The Lone Star State

I was expecting Texas to provide a real counterpoint to California, in terms of policy, challenges and the energy sector more broadly. Truth be told, the similarities outweighed the differences:

  • The approvals process and regulation are raised as key barriers to project development
  • Social licence is also challenging (perhaps in different ways, which I’ll discuss below)
  • Both states are leading producers of both fossil fuels and renewable energy (although California are more vocal and ambitious about their renewables production)
  • Government (especially Federal) funding is playing a key role in dictating where investment in the energy transition is going; this is interesting given the shotgun approach the Inflation Reduction Act is taking
  • The grid is a challenge (this is particularly pronounced in Texas, where the grid is islanded – much like Western Australia. This was brought into sharp relief a couple of winters ago when there were widespread outages).

One of the other similarities that I found was comparing the oil-producing Californian Kern County with Port Arthur, on Texas’ Gulf Coast. Granted, I’m working from a very small sample size here, but both areas – despite the richness in energy, and their criticality to the sector – at a local level are behind on all kinds of socioeconomic metrics. This was particularly pronounced in Port Arthur, where the proximity of the refineries (some of the largest in the US) also have real health impacts on residents. In terms of energy justice, Port Arthur feels like ground zero.

Unsurprisingly, there were also some differences between the jurisdictions:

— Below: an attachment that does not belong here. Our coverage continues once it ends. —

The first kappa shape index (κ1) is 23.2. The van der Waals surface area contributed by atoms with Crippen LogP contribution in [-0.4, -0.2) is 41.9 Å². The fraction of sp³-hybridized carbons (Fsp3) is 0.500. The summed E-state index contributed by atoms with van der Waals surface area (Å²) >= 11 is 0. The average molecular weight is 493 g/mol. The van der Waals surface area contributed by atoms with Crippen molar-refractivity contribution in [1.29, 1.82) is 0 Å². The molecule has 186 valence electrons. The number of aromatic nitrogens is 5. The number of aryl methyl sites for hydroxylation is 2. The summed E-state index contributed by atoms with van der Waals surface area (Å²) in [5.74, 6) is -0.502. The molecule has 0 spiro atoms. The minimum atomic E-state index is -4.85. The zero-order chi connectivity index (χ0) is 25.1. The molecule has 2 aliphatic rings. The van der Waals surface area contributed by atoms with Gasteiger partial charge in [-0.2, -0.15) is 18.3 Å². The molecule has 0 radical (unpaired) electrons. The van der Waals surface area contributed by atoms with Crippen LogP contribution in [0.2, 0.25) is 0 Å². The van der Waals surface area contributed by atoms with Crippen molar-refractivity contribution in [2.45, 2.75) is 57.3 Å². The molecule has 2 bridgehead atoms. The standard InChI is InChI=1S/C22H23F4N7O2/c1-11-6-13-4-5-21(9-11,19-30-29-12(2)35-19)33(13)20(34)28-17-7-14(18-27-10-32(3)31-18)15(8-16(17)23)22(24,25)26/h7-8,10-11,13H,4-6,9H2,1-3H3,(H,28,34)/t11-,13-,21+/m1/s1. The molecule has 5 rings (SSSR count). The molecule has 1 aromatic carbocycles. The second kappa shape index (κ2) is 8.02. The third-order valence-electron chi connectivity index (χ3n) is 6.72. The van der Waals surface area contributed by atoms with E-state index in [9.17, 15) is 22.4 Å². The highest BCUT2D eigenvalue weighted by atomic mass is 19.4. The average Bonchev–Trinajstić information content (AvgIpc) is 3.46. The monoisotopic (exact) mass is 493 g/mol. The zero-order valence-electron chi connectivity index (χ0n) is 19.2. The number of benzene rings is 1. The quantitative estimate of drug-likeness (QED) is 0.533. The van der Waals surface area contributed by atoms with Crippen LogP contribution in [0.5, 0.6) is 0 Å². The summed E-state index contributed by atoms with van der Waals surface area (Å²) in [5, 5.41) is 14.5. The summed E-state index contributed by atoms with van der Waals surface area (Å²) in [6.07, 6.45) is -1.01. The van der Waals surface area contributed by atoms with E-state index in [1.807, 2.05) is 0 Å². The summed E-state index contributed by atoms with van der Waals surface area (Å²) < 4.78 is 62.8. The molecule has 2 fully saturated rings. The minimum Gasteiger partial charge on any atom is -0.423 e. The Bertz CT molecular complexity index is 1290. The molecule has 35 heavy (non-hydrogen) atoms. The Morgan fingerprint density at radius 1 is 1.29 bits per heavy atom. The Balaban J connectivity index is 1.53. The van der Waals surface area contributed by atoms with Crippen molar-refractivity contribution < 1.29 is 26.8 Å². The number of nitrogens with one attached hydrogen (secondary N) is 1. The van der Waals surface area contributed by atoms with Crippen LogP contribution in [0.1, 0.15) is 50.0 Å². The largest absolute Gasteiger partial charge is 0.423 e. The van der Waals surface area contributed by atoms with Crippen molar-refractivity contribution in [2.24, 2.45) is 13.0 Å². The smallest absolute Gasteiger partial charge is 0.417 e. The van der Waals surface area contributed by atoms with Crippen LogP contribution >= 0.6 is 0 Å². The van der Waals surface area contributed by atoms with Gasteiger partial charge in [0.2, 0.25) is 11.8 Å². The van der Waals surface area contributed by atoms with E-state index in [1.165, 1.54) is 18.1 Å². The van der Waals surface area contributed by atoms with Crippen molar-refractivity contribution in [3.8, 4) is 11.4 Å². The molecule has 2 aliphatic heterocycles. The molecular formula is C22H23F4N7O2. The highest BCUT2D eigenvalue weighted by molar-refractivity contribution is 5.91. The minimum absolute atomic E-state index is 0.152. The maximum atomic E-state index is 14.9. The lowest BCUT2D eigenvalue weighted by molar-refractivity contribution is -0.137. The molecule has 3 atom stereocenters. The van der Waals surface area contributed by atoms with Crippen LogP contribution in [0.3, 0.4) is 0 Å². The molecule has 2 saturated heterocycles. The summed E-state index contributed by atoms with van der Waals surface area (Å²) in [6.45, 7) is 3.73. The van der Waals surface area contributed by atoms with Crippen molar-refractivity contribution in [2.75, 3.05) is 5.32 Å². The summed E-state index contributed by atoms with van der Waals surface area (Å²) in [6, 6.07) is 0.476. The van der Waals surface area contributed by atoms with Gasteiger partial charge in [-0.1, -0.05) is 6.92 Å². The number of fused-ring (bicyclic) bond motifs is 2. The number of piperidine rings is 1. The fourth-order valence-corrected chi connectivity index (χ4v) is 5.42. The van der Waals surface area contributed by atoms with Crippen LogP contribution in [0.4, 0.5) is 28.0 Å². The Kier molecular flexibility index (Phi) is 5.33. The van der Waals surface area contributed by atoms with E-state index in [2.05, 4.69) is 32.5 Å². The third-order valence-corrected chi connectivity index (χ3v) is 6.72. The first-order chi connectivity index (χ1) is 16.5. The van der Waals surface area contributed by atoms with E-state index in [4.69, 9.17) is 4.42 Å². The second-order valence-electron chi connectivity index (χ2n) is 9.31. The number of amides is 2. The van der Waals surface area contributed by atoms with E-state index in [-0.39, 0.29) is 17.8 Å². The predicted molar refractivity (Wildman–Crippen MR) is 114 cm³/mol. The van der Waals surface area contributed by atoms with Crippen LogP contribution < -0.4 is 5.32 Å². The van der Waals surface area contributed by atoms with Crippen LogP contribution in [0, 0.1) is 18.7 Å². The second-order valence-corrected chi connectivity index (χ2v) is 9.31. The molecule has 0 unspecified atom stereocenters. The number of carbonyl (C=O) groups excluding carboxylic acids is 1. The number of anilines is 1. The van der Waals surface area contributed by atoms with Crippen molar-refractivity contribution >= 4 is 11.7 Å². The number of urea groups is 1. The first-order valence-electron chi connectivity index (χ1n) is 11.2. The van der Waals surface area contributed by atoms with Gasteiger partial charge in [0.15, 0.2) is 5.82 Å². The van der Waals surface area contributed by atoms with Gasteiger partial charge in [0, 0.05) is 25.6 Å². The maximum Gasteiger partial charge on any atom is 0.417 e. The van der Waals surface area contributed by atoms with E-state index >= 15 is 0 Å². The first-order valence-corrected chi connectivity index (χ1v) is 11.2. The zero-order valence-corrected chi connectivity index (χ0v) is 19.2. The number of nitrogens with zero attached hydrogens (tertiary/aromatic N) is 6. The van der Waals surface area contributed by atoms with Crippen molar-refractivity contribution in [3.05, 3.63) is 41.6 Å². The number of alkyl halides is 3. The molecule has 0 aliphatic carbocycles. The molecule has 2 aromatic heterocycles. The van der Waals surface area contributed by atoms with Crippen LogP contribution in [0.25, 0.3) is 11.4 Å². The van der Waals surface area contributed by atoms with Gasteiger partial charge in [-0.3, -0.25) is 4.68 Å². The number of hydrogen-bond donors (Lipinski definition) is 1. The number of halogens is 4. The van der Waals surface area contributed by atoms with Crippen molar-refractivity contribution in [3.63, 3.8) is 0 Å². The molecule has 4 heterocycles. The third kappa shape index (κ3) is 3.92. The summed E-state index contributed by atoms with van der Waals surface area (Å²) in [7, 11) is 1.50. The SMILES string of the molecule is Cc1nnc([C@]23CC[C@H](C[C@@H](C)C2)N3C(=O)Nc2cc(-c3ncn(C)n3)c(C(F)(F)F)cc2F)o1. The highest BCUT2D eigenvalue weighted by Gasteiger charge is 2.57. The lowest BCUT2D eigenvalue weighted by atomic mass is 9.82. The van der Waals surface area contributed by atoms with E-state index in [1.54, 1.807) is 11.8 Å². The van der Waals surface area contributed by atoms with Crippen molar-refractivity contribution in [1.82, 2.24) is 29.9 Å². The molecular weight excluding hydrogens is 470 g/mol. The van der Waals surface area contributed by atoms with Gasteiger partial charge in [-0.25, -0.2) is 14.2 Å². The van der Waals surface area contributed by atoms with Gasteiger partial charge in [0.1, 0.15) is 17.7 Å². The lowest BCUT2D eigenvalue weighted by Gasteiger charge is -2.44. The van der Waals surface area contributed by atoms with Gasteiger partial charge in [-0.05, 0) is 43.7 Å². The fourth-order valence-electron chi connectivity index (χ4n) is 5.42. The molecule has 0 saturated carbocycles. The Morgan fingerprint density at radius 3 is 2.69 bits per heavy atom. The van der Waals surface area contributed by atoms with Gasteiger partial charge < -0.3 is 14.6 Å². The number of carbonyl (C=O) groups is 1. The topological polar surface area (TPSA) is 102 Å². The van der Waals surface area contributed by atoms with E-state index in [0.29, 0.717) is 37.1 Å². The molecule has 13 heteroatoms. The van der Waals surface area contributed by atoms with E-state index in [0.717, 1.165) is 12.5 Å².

• California are far more ambitious in terms of their targets, including the reduction in the oil and gas sector
  • The oil and gas sector/lobby in Texas is clearly far more powerful in Texas than in California (which relates to the point above and below)
  • Whilst California appears to be motivated by environmental targets, the Texas approach to decarbonisation is far more economically focused; that is, the way that decarbonising can preserve existing jobs and value and create new ones – rather than focusing on the environmental outcomes
  • The cost of energy (both electricity and fuel) is much higher in California – whether this is correlative or a result of the point above, I am not completely certain
  • Projects in Texas, particularly in the CCS space, have been opposed by those both on the left – who see the technology as a means for perpetuating the oil and gas sector – as well as the far right, who have concerns around some of the land issues relating to underground pore space, as well as (in extreme cases) a general distrust of anything that might be linked to ESG.
  • Where Teslas (and EVs generally) are ubiquitous in California, large pick-up trucks (F150s and bigger) are at least as common, if not moreso, in Texas

The Texan economy-first approach struck me as somewhat analogous to WA/Australia more broadly. (Especially when reflecting on the recent CSIRO survey regarding Australian attitudes towards renewables). More broadly, the ‘economics first’ approach – whilst prone to a whole range of negative externalities – certainly holds some water as a way to get both industry and community on board with potential changes. The risk is either appearing to, or actually slowing the required transition process to avoid overshooting climate targets. Recognising though, that without either some form of incentive, or appropriate regulatory frameworks (carrots or sticks) neither industry or consumers are likely to do things which will have a material negative impact upon their operations or lives.

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